One can argue on both sides whether or not Grutter allows for those programs, but I recall that the the General Counsel at the Department of Education in the Clinton administration, issued a letter to colleges stating that the then-Bakke decision allowed for minority scholarships, for instance. So my concern is that colleges need to consider whether or not it is timely to change those programs and whether the law clearly prohibits them. I think we need more analysis of the decision before they capitulate.
The reason why I mention this is I know when I was at college in the '70s, some of my African American colleagues participated in a summer program for math and science and some of them now are physicians and have graduate degrees. It would be regrettable if this generation of students lost the opportunity to get some extra help in preparation for the rigors of these selective college curricula.
In Motion Magazine: When the Supreme Court decisions happened, people saw it as a positive thing, although it was mixed bag, but you are saying there are more negatives that people hadn't really thought about? Or it's just being interpreted that way?
Shirley Wilcher: I think it's being interpreted that way. There are positives -- yes. Major positives in that colleges could continue to consider race among other factors in admissions. The Court confirmed and supported the Bakke decision, Justice Powell's decision in Bakke. That was the positive. But of course those who oppose affirmative action haven't given up.
What they are doing is to simply take a different approach. They've gone to the Department of Education which is part of an administration (Pres. G. W. Bush) that actually filed a brief against the University of Michigan. This is political as much as it is a question of civil rights enforcement. They've simply taken a different approach. It is not unexpected. And with the support of the Office for Civil Rights they are going directly to the colleges, saying, "If you don't change these programs we are going to file a complaint against you", which means the government will be in there investigating. This is simply the approach that they have used.
In Texas, which was covered by the Hopwood decision in the 5th Circuit that said that no college could take race into account in admissions, there are a couple of institutions that have decided as a result of the Grutter decision that they will go back to factoring in race. Rice University decided to do that. I believe the University of Texas at Austin. And the same organizations are criticizing those schools and filing complaints, or threatening to file complaints, with OCR again. What you have is those organizations attempting to circumvent the decision by intimidation and the use of federal enforcement agencies.
In Colorado, a Black state legislator has introduced a bill to eliminate affirmative action there. Fortunately, the Colorado senate recently failed to pass his legislation.
And there's one other thing that happened. As you are probably aware, Ward Connerly and his organization have gone into Michigan and they are collecting signatures to put on the ballot in November of 2004 a proposal to amend the state constitution to outlaw factoring race in admissions as well as in employment and contracting. In other words, (it's like) Proposition 209 that was approved by the voters in California. It's the same kind of proposition that the Ward Connerly group is seeking in Michigan. Why are they doing that? Because they are trying to circumvent the Grutter decision. The Supreme Court didn't say colleges "have" to take race into account. It said they "could" take race into account. It wasn't mandatory. What they are doing is changing the state constitution to say they can't. This is their approach. This is their way around that Supreme Court decision. So the battle continues.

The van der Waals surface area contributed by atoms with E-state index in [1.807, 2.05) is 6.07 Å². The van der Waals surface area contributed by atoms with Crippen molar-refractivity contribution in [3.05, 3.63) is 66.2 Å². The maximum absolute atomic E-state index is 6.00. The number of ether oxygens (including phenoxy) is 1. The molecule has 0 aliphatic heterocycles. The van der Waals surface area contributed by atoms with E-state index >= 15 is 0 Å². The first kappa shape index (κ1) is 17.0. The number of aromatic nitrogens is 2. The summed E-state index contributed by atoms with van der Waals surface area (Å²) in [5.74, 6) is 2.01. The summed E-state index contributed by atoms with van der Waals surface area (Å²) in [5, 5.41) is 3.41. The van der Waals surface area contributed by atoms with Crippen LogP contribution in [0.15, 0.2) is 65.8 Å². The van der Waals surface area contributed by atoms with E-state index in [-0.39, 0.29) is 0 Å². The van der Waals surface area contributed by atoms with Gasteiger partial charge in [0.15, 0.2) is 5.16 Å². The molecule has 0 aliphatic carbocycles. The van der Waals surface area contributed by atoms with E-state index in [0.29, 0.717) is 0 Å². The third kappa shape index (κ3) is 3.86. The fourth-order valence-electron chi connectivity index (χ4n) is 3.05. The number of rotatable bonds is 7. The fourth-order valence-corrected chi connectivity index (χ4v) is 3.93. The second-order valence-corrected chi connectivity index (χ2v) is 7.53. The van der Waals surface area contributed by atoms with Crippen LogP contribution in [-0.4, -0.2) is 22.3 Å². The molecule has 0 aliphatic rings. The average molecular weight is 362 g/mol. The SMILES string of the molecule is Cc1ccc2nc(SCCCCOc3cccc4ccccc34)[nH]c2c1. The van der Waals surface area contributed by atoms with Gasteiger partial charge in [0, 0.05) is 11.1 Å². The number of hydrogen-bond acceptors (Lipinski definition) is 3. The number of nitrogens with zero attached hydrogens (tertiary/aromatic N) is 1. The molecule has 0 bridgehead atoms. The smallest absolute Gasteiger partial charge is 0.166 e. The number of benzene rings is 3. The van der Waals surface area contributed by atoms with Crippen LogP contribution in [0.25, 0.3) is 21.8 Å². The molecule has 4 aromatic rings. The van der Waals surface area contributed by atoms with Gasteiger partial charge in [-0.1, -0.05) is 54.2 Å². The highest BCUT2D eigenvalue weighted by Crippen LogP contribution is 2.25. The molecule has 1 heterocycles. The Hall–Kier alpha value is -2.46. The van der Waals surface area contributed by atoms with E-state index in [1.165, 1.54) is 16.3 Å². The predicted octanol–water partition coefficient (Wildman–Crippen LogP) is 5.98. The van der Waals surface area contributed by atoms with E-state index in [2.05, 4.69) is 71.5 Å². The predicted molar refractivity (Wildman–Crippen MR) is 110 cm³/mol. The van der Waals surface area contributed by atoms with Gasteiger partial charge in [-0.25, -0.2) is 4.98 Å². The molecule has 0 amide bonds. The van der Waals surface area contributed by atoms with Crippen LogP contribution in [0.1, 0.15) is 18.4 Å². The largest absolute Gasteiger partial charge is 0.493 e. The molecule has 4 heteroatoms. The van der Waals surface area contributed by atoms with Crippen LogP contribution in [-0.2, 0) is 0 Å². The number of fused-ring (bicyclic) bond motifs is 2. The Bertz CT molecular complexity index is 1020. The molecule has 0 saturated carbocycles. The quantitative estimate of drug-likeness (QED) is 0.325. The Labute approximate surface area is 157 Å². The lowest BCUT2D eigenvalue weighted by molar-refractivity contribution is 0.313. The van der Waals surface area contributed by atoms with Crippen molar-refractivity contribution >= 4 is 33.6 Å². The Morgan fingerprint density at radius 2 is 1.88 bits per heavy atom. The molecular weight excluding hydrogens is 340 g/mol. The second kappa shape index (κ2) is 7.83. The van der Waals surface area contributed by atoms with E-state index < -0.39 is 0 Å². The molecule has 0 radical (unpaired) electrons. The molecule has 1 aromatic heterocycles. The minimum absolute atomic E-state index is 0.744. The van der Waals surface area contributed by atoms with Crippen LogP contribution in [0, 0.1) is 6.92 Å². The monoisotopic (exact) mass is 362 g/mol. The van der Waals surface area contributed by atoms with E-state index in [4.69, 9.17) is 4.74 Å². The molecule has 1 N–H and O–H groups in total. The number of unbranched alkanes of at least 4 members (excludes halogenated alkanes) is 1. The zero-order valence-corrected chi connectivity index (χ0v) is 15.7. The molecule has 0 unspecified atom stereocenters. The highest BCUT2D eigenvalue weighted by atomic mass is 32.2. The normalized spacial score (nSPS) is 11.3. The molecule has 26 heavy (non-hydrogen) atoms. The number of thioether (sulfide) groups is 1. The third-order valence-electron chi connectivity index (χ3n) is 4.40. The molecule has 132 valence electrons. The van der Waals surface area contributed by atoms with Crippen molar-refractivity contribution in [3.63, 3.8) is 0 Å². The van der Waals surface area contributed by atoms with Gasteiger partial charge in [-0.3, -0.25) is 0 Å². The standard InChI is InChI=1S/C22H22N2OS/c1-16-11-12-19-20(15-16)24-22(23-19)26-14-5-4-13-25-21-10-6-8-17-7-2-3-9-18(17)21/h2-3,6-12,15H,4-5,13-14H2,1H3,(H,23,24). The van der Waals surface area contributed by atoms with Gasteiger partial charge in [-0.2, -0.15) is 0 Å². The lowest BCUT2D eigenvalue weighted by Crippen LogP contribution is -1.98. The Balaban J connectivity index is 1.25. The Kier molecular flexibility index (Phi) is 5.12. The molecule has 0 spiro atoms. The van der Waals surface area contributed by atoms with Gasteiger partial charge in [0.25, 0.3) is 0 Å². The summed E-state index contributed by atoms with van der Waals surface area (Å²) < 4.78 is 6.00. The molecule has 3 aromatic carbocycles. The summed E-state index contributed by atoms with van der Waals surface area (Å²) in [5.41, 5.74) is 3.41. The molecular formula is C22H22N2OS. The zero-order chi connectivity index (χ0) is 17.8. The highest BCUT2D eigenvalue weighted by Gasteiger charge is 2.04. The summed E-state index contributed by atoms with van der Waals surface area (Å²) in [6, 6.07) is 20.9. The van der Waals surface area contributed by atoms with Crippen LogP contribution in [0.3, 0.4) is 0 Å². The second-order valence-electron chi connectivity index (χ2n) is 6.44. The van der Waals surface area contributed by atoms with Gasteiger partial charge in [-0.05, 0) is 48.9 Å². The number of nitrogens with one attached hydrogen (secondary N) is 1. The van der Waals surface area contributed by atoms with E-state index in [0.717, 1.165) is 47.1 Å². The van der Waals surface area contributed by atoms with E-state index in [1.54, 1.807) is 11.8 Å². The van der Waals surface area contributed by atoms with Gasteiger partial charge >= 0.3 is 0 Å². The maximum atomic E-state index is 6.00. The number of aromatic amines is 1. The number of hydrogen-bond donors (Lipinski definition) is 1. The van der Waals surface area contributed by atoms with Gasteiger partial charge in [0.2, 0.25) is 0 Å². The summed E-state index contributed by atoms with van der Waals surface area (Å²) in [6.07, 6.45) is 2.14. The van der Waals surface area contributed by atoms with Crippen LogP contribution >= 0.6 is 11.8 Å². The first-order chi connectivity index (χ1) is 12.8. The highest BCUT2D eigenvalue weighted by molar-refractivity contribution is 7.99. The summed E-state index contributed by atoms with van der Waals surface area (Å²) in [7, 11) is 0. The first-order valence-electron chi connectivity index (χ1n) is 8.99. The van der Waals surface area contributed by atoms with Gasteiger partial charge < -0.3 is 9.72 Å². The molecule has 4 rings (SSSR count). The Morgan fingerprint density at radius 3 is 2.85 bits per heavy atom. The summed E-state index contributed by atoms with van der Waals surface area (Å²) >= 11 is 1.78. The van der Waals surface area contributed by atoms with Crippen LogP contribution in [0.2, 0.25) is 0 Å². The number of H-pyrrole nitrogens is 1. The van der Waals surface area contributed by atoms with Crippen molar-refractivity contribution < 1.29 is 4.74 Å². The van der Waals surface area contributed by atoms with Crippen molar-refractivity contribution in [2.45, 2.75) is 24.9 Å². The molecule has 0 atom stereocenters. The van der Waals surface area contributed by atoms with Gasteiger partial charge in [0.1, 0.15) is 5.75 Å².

In Motion Magazine: Following up on your reference to the Bush administration, what role has the Bush administration played both in the Supreme Court case and also since then with their administrative muscle?
Shirley Wilcher: Unfortunately, they did file an amicus brief before the Supreme Court arguing that the University of Michigan was using quotas and was impermissibly factoring in race. They took a very proactive, and I think a very harmful approach, in that entire Supreme Court argument and case. Their position is crystal clear; notwithstanding the fact that they had two African American senior officials who are not necessarily comfortable with what the administration did in filing the brief. These individuals of course were Condoleezza Rice and Colin Powell. But the administrations position has been clear.
I haven't seen the results of the investigations conducted by the Office for Civil Rights [in] AT these (targeted) colleges, but OCR first of all does have a responsibility to investigate complaints and we'll have to see what the outcome of those complaints will be. They haven't to my knowledge issued any guidance on how to interpret the Grutter decision. We'll see whether of not the ideological approach taken in the Supreme Court case will get reflected in their enforcement policy. I suspect that it will. It's hard to see how it wouldn't since it's all the same administration.
The department of education recently issued a report on race neutral alternatives in American education. while the department rightfully observes that the solutions to the issue of access and opportunity in higher education must be focused on the quality of elementary and secondary education, it and the right wing consistently fail to acknowledge that race neutrality will not solve the problems created by race -- ism. As Justice Powell wrote in Bakke, in order to get beyond racism, we must first take race into account. There is no other way.